In the grand scheme of serious shopping, the quest for beautiful, sustainable products represents a relatively new appendage. But for all its newness, eco-fashion’s clamorous entrance into an industry defined by excess has developed a very significant following, thanks in no small part to the sustainable design and lifestyle movements that propel it.
Yet unlike the search for a neighborhood yoga studio, the hunt for “sustainable luxury” that truly meets luxury’s standards isn’t easy, in terms of everything from quality to accessibility to actual supply. Despite consumers’ building desire for high-end fashion that sidesteps toxic textiles and unethical production, the young and evolving market–troubled by everything from sourcing to scalability issues–still refuses to serve them much of it. Especially on the same gilded platter they’ve come to expect. Just ask anyone hoping to drop a few hundred dollars on a sustainable handbag to rival their neighbor’s Ferregamo satchel; save skinning your backyard cow and importing an Italian leathersmith, your options are dismally limited.
A Boulder-based e-commerce startup called Beautifuli wants to solve this problem by becoming “the leading online boutique for sustainable lifestyle products,” a coup that will entail mastering much more that its inventory. This female-led startup, which is launching in 2013, aims to create the first home for luxury products that play to the unique demands of this audience without asking for any compromises in return. In doing so, they also hope to apply positive pressure on the industry itself, raising expectations so that even non-sustainable players try to do better. So what are they up against? We spoke to founder Denise Horton and Director of Curation Kecia Benvenuto for a candid look at the challenges ahead.
As lamented by many small businesses even outside of the sustainability sector, today’s demands on designers and their retailers are harshly set by mammoths in the industry. High trend turnover, availability, competitive pricing, overnight shipping, and impeccable customer service are just a few of the expectations that create challenges for small or emerging companies. With budgets that barely cover the production of seasonal collections themselves, designers devoted to sustainable luxury struggle to offer a shopping experience that rivals that of their competition, and the puritanical intent of fickle consumers is often overridden by the allure of convenience. Beautifuli’s Horton believes they can “help designers become more competitive by offering some of these services on their behalf,” allowing them to focus on growth.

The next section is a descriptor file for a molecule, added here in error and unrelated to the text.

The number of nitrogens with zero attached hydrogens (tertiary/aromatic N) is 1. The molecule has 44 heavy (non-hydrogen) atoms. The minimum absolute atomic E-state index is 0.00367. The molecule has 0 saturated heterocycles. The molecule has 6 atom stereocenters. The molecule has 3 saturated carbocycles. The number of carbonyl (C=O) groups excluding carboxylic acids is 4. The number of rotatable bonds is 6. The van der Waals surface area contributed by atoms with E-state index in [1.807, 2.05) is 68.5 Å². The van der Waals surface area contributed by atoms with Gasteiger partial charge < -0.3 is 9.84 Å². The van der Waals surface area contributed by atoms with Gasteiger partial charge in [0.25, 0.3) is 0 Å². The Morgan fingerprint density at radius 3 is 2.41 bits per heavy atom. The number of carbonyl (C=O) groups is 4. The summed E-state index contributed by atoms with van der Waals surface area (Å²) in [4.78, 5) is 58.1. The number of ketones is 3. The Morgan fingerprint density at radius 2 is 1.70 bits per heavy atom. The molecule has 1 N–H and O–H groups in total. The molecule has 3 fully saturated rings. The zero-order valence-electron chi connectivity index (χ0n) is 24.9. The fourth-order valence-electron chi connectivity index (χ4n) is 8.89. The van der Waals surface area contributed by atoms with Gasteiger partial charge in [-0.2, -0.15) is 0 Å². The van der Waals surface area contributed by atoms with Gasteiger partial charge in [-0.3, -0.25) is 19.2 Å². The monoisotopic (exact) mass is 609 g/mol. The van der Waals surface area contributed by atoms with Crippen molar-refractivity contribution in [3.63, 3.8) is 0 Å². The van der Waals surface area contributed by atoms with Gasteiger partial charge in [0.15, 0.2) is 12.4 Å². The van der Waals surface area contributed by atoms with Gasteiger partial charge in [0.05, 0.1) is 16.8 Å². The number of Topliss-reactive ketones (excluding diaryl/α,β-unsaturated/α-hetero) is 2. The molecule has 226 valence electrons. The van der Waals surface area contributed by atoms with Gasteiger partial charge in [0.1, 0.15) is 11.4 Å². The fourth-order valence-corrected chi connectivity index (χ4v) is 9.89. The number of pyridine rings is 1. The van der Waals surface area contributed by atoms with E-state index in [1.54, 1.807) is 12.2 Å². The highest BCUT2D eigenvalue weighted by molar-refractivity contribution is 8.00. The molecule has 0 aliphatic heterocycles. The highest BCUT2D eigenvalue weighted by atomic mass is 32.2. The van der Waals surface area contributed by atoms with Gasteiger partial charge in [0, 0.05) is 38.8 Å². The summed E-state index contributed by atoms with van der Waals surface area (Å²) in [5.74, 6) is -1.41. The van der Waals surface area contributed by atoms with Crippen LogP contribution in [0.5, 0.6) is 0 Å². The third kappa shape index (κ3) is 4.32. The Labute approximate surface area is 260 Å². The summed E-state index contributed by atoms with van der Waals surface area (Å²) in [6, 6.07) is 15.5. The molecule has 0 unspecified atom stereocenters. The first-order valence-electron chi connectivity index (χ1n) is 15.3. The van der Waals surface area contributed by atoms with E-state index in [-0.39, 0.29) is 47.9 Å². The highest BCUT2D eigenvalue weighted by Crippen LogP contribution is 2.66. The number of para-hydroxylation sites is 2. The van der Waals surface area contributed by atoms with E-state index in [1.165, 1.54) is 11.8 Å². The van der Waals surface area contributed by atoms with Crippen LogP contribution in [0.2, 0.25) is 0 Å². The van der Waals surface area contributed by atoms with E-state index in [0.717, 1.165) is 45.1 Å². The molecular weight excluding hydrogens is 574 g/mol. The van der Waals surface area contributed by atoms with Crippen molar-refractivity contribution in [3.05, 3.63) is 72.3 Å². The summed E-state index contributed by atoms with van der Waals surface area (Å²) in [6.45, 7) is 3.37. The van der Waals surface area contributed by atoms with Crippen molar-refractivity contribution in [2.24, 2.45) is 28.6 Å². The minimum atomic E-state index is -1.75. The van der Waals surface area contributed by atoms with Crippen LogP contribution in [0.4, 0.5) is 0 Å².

A typical, non-sustainable garment can make use of over 8,000 toxic chemicals in textile-creation processes. However, these same processes are what we can thank for many of the materials that have come to define luxury fashion. Designers committed to sustainable processes face a severe lack of options in terms of the actual goods used to make their products, with everything from fabric to embellishments being in short and expensive supply. This results in two major dilemmas: First, creative concepts become casualties of an inability to source the right materials to see it through to execution. And second, attempts to creatively source those materials, by direct trade or other means, result in a product so costly the idea must be canned.
Fashion Sustainability summits, like one recently held in Copenhagen and attended by over 1,000 key stakeholders in the industry, are working to create solutions for these significant channel problems. But the supply of (and prices for) sustainable fabrics won’t budge without significant pressure from the demand side, something Beautifuli will work alongside their designers to increase.
The fashion industry is notoriously difficult to succeed in, especially in the luxury sector, where entry items like wallets and accessories often bankroll the whole business. But no matter the industry, success depends on much more than the idea itself. A common killer of upstart designers is a tendency to focus solely on the products, often at marketing and finance’s expense. Without a well-thought-out marketing and sales strategy, even the best of designers struggle to rise above the noise–and by the time they realize what they’re missing, the money has run out.
Horton and Benvenuto were quick to point out that designers’ strengths most often sit with product ideation and development, but a balance in all areas of business–attained by smart and diverse hires and good mentorship–is crucial for growth. Until sustainable designers learn to think about business in the same way their non-sustainable competitors do, they’ll lose, even to inferior products.